6. 6. Technical Round-Table on Livestock Risk Managementway to identify the animal. Though many methods have been tried and tested by the market forcattle identification, none of them provide an effective solution. Technologically advancedproducts like RFID are more authentic but their commercial viability remains a major concernfor insurers.The problem of limited infrastructure such as the lack of veterinarians and animal health careservices provided by government and delay in issuance of health certificates during enrolmentsand the subsequent delay in risk coverage was also highlighted during the session. Insurersexpressed that post mortem reports and fraudulent claims were the claim servicing challenges.The percentage of frauds though small, were instrumental in causing an overall time delay forclaim settlements. The question of valuation of cattle and related moral hazards were also raised.The need and importance of standard valuation chart for animals was highlighted.The Credit Facilitators stated that the major stakes related to the reputations of theirorganisations. They had to face the risk of lack of proper identification of the animal againstwhich they provided a loan. There were instances when the community prevented the creditfacilitator from making a thorough check. The lack of a standard valuation chart for cattle MFIshave to depend on the value quoted by the cattle owner.Apart from challenges, the credit facilitators also discussed the other models which could beused to offer formal credit. The suggestion was to use community organisations for processimprovement and to use the postal service system as a channel for credit distribution.Community organisations that could employ self regulations to maintain an efficient system werethought to be one of the best methods for fraud reduction, and a consensus emerged that riskreduction services are necessary. Some of the MFIs offer health care facilities but these are notproperly utilised by customers. Therefore, customer education is crucial for market expansion.The participants also identified the idea of the creation of a mortality fund. This fund could beused for claims payment in case of mortality. However the legality constraints of such a fundneed to be considered.The Dairy Service Providers focussed on productivity related challenges. Production problemswere compounded by a lack of veterinary infrastructure in the villages. Poor health care system,economic non-viability of feed and fodder and the lack of good Artificial Insemination (AI)facilities are some of the major problems for the livestock sector. It was observed that poorhygiene and crude shelters in rough terrain hinder the health and well being of the animals. Dailyincome fluctuations due to bad marketing channels to transfer milk cause a loss in monetaryvalue. The milk suppliers have to bear all the losses without being compensated.The Dairy Service Providers agreed that MFIs and banks do come forward with creditavailability for farmers; but the farmer is not always in a position to avail this facility. At times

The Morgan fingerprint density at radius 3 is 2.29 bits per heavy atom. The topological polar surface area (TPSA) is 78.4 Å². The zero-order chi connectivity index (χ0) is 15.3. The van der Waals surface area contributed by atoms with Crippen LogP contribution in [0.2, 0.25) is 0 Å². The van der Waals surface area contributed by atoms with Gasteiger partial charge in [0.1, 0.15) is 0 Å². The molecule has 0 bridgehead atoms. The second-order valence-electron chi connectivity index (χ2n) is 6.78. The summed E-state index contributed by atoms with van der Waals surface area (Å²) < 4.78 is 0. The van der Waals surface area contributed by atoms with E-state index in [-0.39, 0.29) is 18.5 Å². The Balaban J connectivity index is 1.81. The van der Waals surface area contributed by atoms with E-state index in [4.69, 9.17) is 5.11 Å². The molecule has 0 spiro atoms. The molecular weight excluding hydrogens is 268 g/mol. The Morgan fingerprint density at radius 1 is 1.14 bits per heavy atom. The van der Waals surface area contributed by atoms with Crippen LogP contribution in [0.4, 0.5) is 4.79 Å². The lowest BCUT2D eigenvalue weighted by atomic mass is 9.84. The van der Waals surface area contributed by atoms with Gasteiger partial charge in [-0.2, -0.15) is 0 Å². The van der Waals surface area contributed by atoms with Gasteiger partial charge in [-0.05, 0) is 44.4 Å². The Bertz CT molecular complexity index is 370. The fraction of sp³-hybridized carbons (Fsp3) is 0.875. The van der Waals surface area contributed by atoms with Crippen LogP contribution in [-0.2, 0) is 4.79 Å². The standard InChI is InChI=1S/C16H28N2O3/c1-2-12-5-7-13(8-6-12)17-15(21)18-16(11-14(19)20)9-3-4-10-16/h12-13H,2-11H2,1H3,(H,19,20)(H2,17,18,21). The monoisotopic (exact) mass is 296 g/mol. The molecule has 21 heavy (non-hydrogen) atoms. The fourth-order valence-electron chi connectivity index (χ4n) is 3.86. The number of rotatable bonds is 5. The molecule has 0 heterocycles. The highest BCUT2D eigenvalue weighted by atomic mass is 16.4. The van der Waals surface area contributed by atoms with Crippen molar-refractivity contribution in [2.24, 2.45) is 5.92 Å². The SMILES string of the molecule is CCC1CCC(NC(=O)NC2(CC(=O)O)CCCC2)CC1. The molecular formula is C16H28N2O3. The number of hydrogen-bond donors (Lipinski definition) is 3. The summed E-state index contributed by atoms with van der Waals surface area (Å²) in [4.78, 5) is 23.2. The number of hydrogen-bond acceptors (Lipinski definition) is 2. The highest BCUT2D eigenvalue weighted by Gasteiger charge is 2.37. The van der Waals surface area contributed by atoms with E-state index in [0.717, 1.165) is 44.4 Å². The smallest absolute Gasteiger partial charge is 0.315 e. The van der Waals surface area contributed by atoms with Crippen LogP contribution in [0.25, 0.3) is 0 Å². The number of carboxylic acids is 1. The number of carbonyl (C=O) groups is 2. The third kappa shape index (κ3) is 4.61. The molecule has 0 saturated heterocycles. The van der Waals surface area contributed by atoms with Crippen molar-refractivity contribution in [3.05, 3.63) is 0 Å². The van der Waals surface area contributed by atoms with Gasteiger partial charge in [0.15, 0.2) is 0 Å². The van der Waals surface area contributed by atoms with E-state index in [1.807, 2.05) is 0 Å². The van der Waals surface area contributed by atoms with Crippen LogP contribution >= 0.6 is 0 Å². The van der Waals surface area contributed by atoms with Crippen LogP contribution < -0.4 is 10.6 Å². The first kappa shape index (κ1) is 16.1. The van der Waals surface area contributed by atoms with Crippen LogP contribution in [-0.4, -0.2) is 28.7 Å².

7. 7. Technical Round-Table on Livestock Risk Managementthe credit availability is linked to insurance and occasionally to other services. To improve theveterinary infrastructure, the use of para-vet system for animal health care was discussed. Dairyservice providers highlighted that para-vets should be seen as social entrepreneurs. There werereservations with regard to this concept and regulations of the Veterinary Council of India (VCI).The session concentrated around fool proof innovations such as the unique identification ofanimals and a standard valuation chart to enable market players to operate without hindrance,complaint or fear of fraud. Community based institutions such as federations and cooperativeslinked to provide the infrastructural and administrative support were considered to be beneficialto all as it would actively involve the community. Risk reduction measures and governmentsupport for infrastructure were the important pillars for any successful programme related tolivestock management.Session 2: Bundling of ServicesA question was raised. It was asked if insurance should be provided as a standalone productor if it should be bundled with financial or non-financial services?The participants were divided into three groups. However, unlike the earlier discussion, theywere randomly picked to form three groups.GroupGroup 1 Group 2 Group 3Dr. S. K. Pandey Mr. Vinod Kumar Mr. Avishek GuptaMr. Vijay Mr. Shubham Mittal Mr. Pranav Prasad Mr. V. E. Kaimal and Dr.Ms. Neha Aggarwal Purushothaman Mr. ParmeshwaranDr. Amrish Patel Dr. C. R. Kanavikar Mr. Sanjay Sharma Dr. Shrikant Khadilkar and Dr. RavirajMr. K. Gopinath Mr. Vasudevan JadhavSession SummaryMost of the participants agreed that insurance is not the only solution for the risk managementproblem and that it needs to be provided along with other services. The discussion centred onwhether it should be bundled with financial products such as credit and savings or non financialproducts such as risk reduction and extension services.Issues such as bundling of personal accident cover with livestock insurance, credit linkedinsurance products; provisions of a mandatory risk reduction package with insurance to the cattleowner and enforcement of compulsory products education by the government were also